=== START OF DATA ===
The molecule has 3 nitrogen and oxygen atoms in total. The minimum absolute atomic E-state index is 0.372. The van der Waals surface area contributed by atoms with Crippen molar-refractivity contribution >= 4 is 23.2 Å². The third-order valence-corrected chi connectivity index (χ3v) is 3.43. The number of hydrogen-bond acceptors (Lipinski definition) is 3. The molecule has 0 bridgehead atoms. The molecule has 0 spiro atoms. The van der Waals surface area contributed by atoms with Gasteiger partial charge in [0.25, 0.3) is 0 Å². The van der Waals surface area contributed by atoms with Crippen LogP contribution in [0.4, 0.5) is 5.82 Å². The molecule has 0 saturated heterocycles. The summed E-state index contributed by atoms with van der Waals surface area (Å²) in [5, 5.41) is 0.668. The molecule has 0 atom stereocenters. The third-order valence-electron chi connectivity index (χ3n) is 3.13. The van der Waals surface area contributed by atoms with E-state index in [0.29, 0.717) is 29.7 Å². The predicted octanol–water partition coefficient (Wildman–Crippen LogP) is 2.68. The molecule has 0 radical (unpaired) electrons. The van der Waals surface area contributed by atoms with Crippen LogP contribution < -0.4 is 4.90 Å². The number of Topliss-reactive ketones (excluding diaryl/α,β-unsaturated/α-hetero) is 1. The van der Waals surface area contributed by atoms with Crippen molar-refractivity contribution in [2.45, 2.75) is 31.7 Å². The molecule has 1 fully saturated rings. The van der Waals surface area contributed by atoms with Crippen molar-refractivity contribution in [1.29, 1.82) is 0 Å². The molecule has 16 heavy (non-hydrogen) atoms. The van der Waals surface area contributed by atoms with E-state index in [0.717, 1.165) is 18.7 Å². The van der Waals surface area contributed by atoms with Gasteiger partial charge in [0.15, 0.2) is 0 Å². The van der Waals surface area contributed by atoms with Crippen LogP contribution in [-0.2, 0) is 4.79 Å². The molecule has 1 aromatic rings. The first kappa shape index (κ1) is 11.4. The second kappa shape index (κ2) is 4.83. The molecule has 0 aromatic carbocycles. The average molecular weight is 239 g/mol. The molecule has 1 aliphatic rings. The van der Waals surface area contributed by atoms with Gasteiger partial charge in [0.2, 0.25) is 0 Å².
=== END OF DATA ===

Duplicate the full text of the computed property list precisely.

The molecule has 3 nitrogen and oxygen atoms in total. The minimum absolute atomic E-state index is 0.372. The van der Waals surface area contributed by atoms with Crippen molar-refractivity contribution >= 4 is 23.2 Å². The third-order valence-corrected chi connectivity index (χ3v) is 3.43. The number of hydrogen-bond acceptors (Lipinski definition) is 3. The molecule has 0 bridgehead atoms. The molecule has 0 spiro atoms. The van der Waals surface area contributed by atoms with Gasteiger partial charge in [0.25, 0.3) is 0 Å². The van der Waals surface area contributed by atoms with Crippen LogP contribution in [0.4, 0.5) is 5.82 Å². The molecule has 0 saturated heterocycles. The summed E-state index contributed by atoms with van der Waals surface area (Å²) in [5, 5.41) is 0.668. The molecule has 0 atom stereocenters. The third-order valence-electron chi connectivity index (χ3n) is 3.13. The van der Waals surface area contributed by atoms with E-state index in [0.29, 0.717) is 29.7 Å². The predicted octanol–water partition coefficient (Wildman–Crippen LogP) is 2.68. The molecule has 0 radical (unpaired) electrons. The van der Waals surface area contributed by atoms with Crippen LogP contribution < -0.4 is 4.90 Å². The number of Topliss-reactive ketones (excluding diaryl/α,β-unsaturated/α-hetero) is 1. The van der Waals surface area contributed by atoms with Crippen molar-refractivity contribution in [2.45, 2.75) is 31.7 Å². The molecule has 1 fully saturated rings. The van der Waals surface area contributed by atoms with Crippen molar-refractivity contribution in [1.29, 1.82) is 0 Å². The molecule has 16 heavy (non-hydrogen) atoms. The van der Waals surface area contributed by atoms with E-state index in [0.717, 1.165) is 18.7 Å². The van der Waals surface area contributed by atoms with Gasteiger partial charge in [0.15, 0.2) is 0 Å². The van der Waals surface area contributed by atoms with Crippen LogP contribution in [-0.2, 0) is 4.79 Å². The molecule has 1 aromatic rings. The first kappa shape index (κ1) is 11.4. The second kappa shape index (κ2) is 4.83. The molecule has 0 aromatic carbocycles. The average molecular weight is 239 g/mol. The molecule has 1 aliphatic rings. The van der Waals surface area contributed by atoms with Gasteiger partial charge in [0.2, 0.25) is 0 Å².